Target Market Determinations

Target Market Determinations

A Target Market Determination (TMD) sets out the target market for the relevant Fund, along with the distribution conditions, review triggers and certain other information. It forms part of Macquarie Investment Management Australia Limited's design and distribution framework.

A TMD is not a product disclosure statement and is not a summary of a Fund's features or terms. A TMD does not take into account the investment objectives, financial situation or needs of any person. In deciding whether to acquire or continue to hold an investment in a Fund, a consumer should consider the relevant Fund’s product disclosure statement.

Contact us if you would like to request a copy of a TMD that has ceased to apply.

Term Definition
Consumer’s investment objective
Capital growth Seek to invest in a Fund designed to generate capital return. Prefer exposure to growth assets (such as shares or property) or otherwise seek an investment return above the current inflation rate.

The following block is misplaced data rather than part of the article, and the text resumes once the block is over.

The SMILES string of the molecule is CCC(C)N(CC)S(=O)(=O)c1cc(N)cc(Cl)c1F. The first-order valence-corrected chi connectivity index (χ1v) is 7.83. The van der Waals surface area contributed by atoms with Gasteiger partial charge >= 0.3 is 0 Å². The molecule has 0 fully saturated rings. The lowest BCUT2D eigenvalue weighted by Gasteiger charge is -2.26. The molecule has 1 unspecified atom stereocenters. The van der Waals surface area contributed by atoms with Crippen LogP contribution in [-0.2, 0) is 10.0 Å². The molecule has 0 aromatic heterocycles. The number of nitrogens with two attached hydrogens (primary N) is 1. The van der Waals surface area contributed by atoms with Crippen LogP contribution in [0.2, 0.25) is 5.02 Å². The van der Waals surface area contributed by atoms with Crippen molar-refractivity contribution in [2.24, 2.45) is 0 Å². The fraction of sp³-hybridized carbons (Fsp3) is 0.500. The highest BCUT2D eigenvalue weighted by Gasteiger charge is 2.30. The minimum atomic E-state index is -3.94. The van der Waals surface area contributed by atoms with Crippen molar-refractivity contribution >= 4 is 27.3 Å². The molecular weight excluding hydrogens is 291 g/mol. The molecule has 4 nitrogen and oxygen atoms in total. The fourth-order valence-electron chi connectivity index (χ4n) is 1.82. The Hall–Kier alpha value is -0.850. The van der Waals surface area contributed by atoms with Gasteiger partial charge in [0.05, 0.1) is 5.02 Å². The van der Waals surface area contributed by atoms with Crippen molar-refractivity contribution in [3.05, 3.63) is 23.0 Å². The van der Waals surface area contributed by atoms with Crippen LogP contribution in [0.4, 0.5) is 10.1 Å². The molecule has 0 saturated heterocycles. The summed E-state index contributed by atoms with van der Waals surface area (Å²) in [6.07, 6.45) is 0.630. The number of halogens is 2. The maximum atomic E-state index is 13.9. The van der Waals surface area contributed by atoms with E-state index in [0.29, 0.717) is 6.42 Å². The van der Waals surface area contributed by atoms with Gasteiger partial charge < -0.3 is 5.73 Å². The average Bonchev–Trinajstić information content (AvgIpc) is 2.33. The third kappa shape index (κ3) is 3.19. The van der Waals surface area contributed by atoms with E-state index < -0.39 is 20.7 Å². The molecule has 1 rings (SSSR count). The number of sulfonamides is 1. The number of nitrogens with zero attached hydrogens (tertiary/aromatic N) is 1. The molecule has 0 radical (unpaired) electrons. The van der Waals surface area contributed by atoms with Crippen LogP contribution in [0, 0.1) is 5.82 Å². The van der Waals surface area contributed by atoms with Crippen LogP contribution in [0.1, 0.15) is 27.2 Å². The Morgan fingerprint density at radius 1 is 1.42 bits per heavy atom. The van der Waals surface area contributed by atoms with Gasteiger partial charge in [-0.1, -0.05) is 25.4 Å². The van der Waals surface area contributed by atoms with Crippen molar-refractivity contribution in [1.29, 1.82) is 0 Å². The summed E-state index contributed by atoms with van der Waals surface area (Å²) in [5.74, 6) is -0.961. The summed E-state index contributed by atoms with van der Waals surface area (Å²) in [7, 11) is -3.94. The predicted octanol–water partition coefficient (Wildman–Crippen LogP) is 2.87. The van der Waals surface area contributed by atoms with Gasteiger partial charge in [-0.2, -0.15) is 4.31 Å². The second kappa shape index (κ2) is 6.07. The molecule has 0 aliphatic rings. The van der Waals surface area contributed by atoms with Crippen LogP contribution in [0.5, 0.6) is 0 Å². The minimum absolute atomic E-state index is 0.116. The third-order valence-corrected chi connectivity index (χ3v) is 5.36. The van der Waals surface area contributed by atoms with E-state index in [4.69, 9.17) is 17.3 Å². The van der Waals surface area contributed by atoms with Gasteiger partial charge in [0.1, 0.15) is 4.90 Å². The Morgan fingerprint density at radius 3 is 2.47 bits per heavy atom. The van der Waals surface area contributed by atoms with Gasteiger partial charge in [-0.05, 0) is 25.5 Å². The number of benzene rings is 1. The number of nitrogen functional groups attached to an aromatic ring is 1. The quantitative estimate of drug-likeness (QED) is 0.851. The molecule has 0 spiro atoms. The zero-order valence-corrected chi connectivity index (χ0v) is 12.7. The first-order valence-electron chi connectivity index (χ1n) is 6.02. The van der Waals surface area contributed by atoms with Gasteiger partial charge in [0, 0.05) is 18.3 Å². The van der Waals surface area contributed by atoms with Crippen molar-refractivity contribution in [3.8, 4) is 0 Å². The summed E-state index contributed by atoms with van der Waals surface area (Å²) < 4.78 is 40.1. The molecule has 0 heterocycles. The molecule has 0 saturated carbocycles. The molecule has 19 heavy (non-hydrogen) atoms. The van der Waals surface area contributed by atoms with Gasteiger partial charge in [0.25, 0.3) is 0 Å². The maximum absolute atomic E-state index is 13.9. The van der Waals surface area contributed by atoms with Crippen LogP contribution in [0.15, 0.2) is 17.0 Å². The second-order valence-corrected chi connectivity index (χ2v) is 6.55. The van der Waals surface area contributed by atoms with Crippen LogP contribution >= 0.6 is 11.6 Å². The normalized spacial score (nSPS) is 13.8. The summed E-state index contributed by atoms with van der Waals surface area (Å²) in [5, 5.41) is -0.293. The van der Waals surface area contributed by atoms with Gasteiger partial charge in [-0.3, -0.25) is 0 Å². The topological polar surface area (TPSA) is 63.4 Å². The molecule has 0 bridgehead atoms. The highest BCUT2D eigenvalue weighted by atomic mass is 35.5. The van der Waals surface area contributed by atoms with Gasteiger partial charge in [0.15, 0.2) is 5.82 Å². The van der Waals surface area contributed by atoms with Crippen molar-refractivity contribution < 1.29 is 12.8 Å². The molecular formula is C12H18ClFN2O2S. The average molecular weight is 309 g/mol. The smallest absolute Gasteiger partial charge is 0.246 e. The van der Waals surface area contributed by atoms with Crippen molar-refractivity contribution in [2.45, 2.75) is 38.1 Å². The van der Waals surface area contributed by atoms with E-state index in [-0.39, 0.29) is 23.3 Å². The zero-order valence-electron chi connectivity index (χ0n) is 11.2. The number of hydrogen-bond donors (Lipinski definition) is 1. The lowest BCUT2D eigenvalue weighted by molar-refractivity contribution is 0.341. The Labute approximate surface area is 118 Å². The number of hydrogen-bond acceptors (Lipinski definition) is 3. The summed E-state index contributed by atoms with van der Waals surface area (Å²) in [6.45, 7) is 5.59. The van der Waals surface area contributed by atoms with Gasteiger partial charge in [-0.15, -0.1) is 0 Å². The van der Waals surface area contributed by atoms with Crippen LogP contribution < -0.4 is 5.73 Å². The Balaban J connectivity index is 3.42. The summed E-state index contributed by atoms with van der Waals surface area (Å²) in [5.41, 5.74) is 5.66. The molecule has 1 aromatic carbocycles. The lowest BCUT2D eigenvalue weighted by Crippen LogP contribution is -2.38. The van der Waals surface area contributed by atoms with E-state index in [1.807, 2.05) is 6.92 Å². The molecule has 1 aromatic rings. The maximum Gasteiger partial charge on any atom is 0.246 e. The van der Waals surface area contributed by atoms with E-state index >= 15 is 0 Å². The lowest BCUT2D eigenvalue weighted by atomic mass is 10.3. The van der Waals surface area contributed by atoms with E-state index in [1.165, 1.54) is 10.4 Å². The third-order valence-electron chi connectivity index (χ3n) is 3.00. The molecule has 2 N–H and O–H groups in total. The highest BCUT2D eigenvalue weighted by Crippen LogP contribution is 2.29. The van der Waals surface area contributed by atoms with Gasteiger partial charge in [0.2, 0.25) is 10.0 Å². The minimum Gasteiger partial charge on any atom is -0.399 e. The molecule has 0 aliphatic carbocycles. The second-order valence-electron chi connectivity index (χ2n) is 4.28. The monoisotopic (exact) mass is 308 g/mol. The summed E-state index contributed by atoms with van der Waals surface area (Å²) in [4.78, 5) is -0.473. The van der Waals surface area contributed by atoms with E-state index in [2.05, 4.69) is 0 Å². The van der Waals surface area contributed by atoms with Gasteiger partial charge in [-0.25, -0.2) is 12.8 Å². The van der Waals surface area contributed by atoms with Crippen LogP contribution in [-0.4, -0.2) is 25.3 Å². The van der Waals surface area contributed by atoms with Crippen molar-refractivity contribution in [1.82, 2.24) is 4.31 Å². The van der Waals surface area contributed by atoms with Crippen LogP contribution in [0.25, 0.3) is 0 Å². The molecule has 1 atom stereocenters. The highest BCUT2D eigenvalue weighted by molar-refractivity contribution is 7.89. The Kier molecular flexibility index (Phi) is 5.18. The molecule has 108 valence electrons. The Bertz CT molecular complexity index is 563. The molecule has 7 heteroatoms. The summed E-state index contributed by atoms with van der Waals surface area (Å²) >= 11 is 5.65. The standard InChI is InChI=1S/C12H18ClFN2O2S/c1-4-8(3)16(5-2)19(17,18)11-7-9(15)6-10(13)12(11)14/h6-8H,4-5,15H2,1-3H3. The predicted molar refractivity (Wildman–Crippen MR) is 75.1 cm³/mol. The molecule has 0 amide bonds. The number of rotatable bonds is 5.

Capital preservation Seek to invest in a Fund to reduce volatility and minimise loss in a market downturn. Prefer exposure to defensive assets (such as cash or fixed income securities) that are generally lower in risk and less volatile than growth investments.
Capital guaranteed Seek a guarantee or protection against capital loss while still seeking the potential for capital growth (typically gained through a derivative arrangement). Would likely understand the complexities, conditions and risks that are associated with such funds.
Income distribution Seek to invest in a Fund designed to distribute regular and/or tax-effective income. Prefer exposure to income-generating assets (typically, high dividend-yielding equities, fixed income securities and money market instruments).
Consumer’s intended Fund use
(as percentage of assets available for investment excluding family home)
Solution/Standalone
(75% to 100%)
Intend to hold the investment as either a part or the majority (up to 100%) of total investable assets.

Typically prefer exposure to a Fund with at least a ‘High’ portfolio diversification. This is described as highly diversified across either asset classes, countries or investment managers – for example, Australian multi-manager balanced fund or global multi-asset product (or global equities).